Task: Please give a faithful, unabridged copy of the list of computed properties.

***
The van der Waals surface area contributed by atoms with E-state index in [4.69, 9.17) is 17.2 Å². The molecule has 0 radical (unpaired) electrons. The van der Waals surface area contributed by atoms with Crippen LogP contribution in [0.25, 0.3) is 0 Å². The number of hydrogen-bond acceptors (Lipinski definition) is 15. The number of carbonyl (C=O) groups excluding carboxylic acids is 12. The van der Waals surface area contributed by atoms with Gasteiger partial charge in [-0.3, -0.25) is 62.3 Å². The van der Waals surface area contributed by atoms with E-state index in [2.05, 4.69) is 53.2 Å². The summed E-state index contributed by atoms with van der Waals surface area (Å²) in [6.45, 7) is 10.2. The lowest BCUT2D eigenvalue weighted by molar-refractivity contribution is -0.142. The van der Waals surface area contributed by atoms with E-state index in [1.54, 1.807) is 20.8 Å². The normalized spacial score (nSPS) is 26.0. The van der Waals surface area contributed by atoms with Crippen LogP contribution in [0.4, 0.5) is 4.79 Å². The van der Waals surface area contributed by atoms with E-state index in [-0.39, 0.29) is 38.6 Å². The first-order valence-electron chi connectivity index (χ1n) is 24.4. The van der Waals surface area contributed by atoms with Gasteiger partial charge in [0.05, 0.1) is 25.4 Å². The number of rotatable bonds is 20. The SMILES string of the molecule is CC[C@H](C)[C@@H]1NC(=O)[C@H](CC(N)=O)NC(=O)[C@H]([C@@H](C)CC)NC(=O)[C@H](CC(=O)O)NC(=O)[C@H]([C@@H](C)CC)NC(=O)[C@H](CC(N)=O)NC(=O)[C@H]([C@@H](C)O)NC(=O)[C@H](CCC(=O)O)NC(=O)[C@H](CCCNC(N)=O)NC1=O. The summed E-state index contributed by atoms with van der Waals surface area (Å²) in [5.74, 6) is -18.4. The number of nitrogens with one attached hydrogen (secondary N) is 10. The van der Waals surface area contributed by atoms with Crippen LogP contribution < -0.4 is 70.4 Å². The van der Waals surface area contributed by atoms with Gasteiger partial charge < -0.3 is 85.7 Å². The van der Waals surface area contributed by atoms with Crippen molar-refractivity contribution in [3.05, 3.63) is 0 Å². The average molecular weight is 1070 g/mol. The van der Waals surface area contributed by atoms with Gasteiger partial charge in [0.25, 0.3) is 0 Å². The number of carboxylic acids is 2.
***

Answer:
The van der Waals surface area contributed by atoms with E-state index in [4.69, 9.17) is 17.2 Å². The molecule has 0 radical (unpaired) electrons. The van der Waals surface area contributed by atoms with Crippen LogP contribution in [0.25, 0.3) is 0 Å². The number of hydrogen-bond acceptors (Lipinski definition) is 15. The number of carbonyl (C=O) groups excluding carboxylic acids is 12. The van der Waals surface area contributed by atoms with Gasteiger partial charge in [-0.3, -0.25) is 62.3 Å². The van der Waals surface area contributed by atoms with E-state index in [2.05, 4.69) is 53.2 Å². The summed E-state index contributed by atoms with van der Waals surface area (Å²) in [6.45, 7) is 10.2. The lowest BCUT2D eigenvalue weighted by molar-refractivity contribution is -0.142. The van der Waals surface area contributed by atoms with E-state index in [1.54, 1.807) is 20.8 Å². The normalized spacial score (nSPS) is 26.0. The van der Waals surface area contributed by atoms with Crippen LogP contribution in [0.4, 0.5) is 4.79 Å². The van der Waals surface area contributed by atoms with E-state index in [-0.39, 0.29) is 38.6 Å². The first-order valence-electron chi connectivity index (χ1n) is 24.4. The van der Waals surface area contributed by atoms with Gasteiger partial charge in [0.05, 0.1) is 25.4 Å². The number of rotatable bonds is 20. The SMILES string of the molecule is CC[C@H](C)[C@@H]1NC(=O)[C@H](CC(N)=O)NC(=O)[C@H]([C@@H](C)CC)NC(=O)[C@H](CC(=O)O)NC(=O)[C@H]([C@@H](C)CC)NC(=O)[C@H](CC(N)=O)NC(=O)[C@H]([C@@H](C)O)NC(=O)[C@H](CCC(=O)O)NC(=O)[C@H](CCCNC(N)=O)NC1=O. The summed E-state index contributed by atoms with van der Waals surface area (Å²) in [5.74, 6) is -18.4. The number of nitrogens with one attached hydrogen (secondary N) is 10. The van der Waals surface area contributed by atoms with Crippen LogP contribution < -0.4 is 70.4 Å². The van der Waals surface area contributed by atoms with Gasteiger partial charge < -0.3 is 85.7 Å². The van der Waals surface area contributed by atoms with Crippen molar-refractivity contribution in [3.05, 3.63) is 0 Å². The average molecular weight is 1070 g/mol. The van der Waals surface area contributed by atoms with Gasteiger partial charge in [0.25, 0.3) is 0 Å². The number of carboxylic acids is 2.